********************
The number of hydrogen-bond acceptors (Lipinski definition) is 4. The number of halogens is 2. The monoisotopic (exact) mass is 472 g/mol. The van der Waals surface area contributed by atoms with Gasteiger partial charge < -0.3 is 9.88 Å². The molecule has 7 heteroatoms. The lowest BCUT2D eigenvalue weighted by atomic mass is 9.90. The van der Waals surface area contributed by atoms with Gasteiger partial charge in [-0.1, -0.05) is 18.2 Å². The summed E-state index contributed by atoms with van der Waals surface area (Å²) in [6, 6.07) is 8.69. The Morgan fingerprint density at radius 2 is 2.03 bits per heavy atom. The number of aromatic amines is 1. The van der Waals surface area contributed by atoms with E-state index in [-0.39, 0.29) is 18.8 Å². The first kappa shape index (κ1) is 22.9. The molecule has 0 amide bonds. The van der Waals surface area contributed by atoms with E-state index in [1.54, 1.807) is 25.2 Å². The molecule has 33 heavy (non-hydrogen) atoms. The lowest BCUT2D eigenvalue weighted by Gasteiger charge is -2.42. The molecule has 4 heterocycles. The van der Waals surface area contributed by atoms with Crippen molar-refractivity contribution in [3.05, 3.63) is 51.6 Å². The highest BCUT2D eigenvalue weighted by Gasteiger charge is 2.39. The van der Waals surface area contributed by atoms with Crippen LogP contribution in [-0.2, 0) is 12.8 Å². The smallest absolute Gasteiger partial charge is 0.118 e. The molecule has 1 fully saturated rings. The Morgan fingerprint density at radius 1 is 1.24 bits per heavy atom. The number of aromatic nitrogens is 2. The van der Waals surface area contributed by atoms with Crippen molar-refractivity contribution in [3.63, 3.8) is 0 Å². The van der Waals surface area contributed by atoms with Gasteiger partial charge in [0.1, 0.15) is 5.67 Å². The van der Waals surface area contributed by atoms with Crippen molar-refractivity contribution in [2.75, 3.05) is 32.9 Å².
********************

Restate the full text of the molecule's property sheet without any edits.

The number of hydrogen-bond acceptors (Lipinski definition) is 4. The number of halogens is 2. The monoisotopic (exact) mass is 472 g/mol. The van der Waals surface area contributed by atoms with Gasteiger partial charge < -0.3 is 9.88 Å². The molecule has 7 heteroatoms. The lowest BCUT2D eigenvalue weighted by atomic mass is 9.90. The van der Waals surface area contributed by atoms with Gasteiger partial charge in [-0.1, -0.05) is 18.2 Å². The summed E-state index contributed by atoms with van der Waals surface area (Å²) in [6, 6.07) is 8.69. The Morgan fingerprint density at radius 2 is 2.03 bits per heavy atom. The number of aromatic amines is 1. The van der Waals surface area contributed by atoms with E-state index in [-0.39, 0.29) is 18.8 Å². The first kappa shape index (κ1) is 22.9. The molecule has 0 amide bonds. The van der Waals surface area contributed by atoms with E-state index in [1.54, 1.807) is 25.2 Å². The molecule has 33 heavy (non-hydrogen) atoms. The lowest BCUT2D eigenvalue weighted by Gasteiger charge is -2.42. The molecule has 4 heterocycles. The van der Waals surface area contributed by atoms with Crippen molar-refractivity contribution in [3.05, 3.63) is 51.6 Å². The highest BCUT2D eigenvalue weighted by Gasteiger charge is 2.39. The van der Waals surface area contributed by atoms with Crippen LogP contribution in [-0.2, 0) is 12.8 Å². The smallest absolute Gasteiger partial charge is 0.118 e. The molecule has 1 fully saturated rings. The Morgan fingerprint density at radius 1 is 1.24 bits per heavy atom. The number of aromatic nitrogens is 2. The van der Waals surface area contributed by atoms with Crippen molar-refractivity contribution in [3.63, 3.8) is 0 Å². The van der Waals surface area contributed by atoms with Gasteiger partial charge in [0.1, 0.15) is 5.67 Å². The van der Waals surface area contributed by atoms with Crippen molar-refractivity contribution in [2.75, 3.05) is 32.9 Å².